Dory Selinger

Practitioner of Prosthetics and Orthotics

FIND more content

Dory's new website is being developed on the fly. Stay on this site to view the most recent content. To view Dory's entire old site click here. Check back soon - more exciting updates are coming!

Personal Profile

Dory Selinger

Education - Licensure - Certification

Jun 2012
Licensed Orthotist, Georgia Composite Medical Board (CMB) #00119
Dec 2011
Licensed Prosthetist, Georgia CMB #00119 and Certified Orthotist, BOC #C46706
Mar 2009
Certified Prosthetist, BOC #C46706
Aug 2005
ABC NCOPE Residency Program
May 2004
Prosthetic Practitioner Certificate Program, CSU Dominguez Hills
May 2002
University of California, Berkeley – Bachelor of Arts Degree in Sociology of Sport

Specialized Coursework and Certification

Orthomercia Cranial AllStar Team Member
Allard USA: Custom ToeOFF Certification
Ossur Touch Bionics Certification
Orthomerica Cranial Helmet Remolding Certification
California Children’s Service (CCS) P&O Certification
Ossur Rheo Knee Certification
Ossur Flex Foot Course
Ossur Roll on Suction Liner Course
Ossur CAPDD Course
Ossur Knee Course
Otto Bock Foot Course
Otto Bock Knee Course
Otto Bock Myoelectric Course
OWW Summit: Liners, Pathfinder, Tracer, CAD Course
Transtibial (TT), Below the Knee (BK) amputee since 1993, Three-Time World Record Holder: National, European and World Champion
Hometown: Oakland, CA
Birthplace: San Francisco, CA
Birth Date: October 13, 1971
Height: 6'2" Weight: 185 Gender: Male
Paralympic Classification: Amputee (LC2) then would be a C4 today
USCF Category:  2 Track, 3 Road
Disability (Acquired): 1993 vehicular assault while on team training ride, resulting in a below the knee/transtibial amputation of the right leg.

Present History:  Dory is a Licensed and Certified Practitioner of Prosthetics and Orthotics in California’s Monterey Bay Area.  In 2002, Dory transitioned from international cycling to full time pursuit of his Prosthetic and Orthotics career. His last championship event was the 2002 World Championship. He believes his success in competitive cycling continues, through his efforts and others of his generation, to bring awareness to amputee cycling. Dory is as proud of this as he is of his gold medals.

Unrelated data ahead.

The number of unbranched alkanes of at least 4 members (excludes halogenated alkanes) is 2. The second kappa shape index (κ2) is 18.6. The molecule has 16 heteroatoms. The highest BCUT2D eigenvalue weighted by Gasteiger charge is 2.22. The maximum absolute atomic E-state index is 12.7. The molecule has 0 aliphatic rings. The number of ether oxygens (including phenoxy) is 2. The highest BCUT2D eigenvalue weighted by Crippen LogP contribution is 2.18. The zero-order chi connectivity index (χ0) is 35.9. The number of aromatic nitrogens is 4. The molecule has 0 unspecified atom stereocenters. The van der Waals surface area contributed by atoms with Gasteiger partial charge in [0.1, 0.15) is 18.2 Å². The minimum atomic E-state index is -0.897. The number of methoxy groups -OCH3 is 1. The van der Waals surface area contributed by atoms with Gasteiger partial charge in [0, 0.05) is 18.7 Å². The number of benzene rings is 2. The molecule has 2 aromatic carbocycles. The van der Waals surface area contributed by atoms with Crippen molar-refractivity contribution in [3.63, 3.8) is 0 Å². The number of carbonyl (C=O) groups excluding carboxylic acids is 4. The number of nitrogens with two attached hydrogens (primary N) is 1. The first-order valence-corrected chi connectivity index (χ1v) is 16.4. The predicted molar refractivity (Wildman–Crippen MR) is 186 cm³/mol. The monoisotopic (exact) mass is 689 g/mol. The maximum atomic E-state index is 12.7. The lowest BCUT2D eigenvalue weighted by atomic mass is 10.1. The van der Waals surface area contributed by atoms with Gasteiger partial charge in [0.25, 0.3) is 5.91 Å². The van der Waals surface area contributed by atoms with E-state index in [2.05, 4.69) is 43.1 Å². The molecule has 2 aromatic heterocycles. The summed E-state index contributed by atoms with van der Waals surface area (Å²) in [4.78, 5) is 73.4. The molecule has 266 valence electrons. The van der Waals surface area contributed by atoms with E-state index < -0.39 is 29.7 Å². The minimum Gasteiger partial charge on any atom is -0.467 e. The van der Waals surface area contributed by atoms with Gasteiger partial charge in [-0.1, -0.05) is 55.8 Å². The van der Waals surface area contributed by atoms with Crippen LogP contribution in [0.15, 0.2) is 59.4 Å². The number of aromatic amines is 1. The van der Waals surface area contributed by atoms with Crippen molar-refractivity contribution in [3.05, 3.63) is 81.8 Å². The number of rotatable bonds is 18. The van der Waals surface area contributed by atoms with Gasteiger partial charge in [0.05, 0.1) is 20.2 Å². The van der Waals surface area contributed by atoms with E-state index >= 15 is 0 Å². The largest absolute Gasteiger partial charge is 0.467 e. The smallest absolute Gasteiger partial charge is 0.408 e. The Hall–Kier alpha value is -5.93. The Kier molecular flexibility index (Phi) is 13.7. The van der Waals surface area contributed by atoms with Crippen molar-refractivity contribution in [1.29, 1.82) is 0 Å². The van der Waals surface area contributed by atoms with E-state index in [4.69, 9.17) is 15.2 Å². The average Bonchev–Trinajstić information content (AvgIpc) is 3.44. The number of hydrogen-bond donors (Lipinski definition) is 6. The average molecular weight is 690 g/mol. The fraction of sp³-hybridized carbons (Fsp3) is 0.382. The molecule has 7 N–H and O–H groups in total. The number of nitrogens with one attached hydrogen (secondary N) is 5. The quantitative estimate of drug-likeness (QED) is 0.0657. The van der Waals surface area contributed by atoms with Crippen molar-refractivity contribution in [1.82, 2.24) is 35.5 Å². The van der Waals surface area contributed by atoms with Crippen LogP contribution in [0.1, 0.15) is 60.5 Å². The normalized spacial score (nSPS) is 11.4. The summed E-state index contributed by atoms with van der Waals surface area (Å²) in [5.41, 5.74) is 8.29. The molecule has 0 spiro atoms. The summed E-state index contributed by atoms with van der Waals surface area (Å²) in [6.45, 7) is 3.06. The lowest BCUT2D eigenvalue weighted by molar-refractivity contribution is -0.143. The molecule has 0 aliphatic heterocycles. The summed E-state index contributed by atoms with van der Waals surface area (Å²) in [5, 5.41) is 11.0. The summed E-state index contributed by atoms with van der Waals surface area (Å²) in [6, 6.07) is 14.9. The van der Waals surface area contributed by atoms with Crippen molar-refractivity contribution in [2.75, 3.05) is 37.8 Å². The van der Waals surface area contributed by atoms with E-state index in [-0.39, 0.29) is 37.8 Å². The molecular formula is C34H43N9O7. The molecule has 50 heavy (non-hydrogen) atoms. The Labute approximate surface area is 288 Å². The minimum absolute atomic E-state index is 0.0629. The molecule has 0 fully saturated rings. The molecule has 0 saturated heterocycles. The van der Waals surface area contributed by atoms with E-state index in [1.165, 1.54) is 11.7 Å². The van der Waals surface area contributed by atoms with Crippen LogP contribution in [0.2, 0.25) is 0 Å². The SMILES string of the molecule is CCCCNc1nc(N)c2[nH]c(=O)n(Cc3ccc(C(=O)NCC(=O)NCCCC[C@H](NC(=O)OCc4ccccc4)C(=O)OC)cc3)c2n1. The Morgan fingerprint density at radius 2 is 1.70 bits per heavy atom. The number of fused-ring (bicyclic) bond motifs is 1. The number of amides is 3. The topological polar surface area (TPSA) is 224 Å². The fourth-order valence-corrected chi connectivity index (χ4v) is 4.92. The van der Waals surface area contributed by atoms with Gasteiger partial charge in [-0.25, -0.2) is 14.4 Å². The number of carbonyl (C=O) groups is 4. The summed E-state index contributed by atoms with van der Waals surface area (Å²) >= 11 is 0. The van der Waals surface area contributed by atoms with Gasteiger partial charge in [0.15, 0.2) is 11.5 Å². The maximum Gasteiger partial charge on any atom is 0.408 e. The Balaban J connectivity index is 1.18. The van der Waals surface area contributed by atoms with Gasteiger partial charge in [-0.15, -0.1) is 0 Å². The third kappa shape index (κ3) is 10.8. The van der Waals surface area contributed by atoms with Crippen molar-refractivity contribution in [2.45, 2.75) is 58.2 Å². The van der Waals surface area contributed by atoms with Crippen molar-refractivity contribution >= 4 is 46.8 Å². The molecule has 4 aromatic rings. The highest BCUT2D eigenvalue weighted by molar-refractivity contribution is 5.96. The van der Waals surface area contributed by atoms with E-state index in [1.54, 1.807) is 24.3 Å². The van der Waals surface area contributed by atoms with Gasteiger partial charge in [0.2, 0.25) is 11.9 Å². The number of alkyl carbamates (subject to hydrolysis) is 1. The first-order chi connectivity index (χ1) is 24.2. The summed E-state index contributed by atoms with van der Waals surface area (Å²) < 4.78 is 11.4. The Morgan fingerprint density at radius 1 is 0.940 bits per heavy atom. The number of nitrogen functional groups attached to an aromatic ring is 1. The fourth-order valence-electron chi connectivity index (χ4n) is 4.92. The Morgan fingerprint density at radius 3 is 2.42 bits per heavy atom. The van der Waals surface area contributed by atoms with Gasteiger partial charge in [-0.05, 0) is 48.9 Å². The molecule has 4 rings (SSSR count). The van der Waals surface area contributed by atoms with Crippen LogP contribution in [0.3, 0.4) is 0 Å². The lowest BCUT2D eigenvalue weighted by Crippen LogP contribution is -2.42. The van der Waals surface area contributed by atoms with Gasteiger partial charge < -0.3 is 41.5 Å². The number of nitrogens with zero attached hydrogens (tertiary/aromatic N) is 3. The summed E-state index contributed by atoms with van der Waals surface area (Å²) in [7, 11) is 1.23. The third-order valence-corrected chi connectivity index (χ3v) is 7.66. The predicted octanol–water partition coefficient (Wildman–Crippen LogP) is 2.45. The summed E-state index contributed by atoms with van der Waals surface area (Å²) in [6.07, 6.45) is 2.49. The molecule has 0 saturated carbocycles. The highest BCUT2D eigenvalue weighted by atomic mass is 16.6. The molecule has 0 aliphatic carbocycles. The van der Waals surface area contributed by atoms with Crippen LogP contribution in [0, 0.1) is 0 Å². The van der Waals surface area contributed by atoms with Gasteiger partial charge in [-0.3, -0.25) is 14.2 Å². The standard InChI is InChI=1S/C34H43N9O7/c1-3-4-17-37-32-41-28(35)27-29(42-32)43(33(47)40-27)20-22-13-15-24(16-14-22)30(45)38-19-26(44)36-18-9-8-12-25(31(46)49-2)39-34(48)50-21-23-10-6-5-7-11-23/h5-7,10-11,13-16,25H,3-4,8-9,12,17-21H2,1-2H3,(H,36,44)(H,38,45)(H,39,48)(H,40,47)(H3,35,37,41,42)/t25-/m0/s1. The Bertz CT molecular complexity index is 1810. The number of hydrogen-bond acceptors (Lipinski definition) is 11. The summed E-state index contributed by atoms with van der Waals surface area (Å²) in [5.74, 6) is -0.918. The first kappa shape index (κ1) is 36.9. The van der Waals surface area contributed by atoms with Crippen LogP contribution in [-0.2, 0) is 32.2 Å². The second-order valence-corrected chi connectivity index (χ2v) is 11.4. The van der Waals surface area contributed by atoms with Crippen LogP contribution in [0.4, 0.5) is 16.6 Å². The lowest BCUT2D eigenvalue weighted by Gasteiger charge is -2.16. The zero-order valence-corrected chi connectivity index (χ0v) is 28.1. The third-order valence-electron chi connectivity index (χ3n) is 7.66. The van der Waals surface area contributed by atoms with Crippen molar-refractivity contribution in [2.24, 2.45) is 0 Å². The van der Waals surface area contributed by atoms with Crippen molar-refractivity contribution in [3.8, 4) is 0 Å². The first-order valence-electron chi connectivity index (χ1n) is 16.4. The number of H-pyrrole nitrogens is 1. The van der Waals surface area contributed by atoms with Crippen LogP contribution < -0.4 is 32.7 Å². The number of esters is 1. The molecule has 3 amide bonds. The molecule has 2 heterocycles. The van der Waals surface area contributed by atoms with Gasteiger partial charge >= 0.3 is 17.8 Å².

Cycling continues to be an important part of Dory’s life as career and family responsibilities allow. He married an intelligent, beautiful and talented woman; together they have two wonderful children who amaze and delight him.  Dory has found that family life takes more time and energy than his training ever did. 

Dory’s creative and innovative ideas provided the groundwork for the prosthetic design (peg leg/adjustable socket) that was instrumental in his Gold medal performance in the 1996 Georgia Paralympics.  He has been making custom 3S liners and adjustable back wall sockets since 1995, posterior for below the knee amputees and anterior for above the knee amputees. 

Dory was mobbed by curious competitors after his 1996 Kilo win. All of the cyclists wanted to see Dory’s prosthetic leg up close; it was significantly different from theirs.  His peg leg design utilized physics to increase the efficiency of the leg’s force through it’s prosthesis. Variations on Dory’s prosthetic are now the design of choice in worldwide competitive and recreational amputee cycling.  The design revolutionized amputee cycling much like the Fosbury Flop revolutionized the high jump.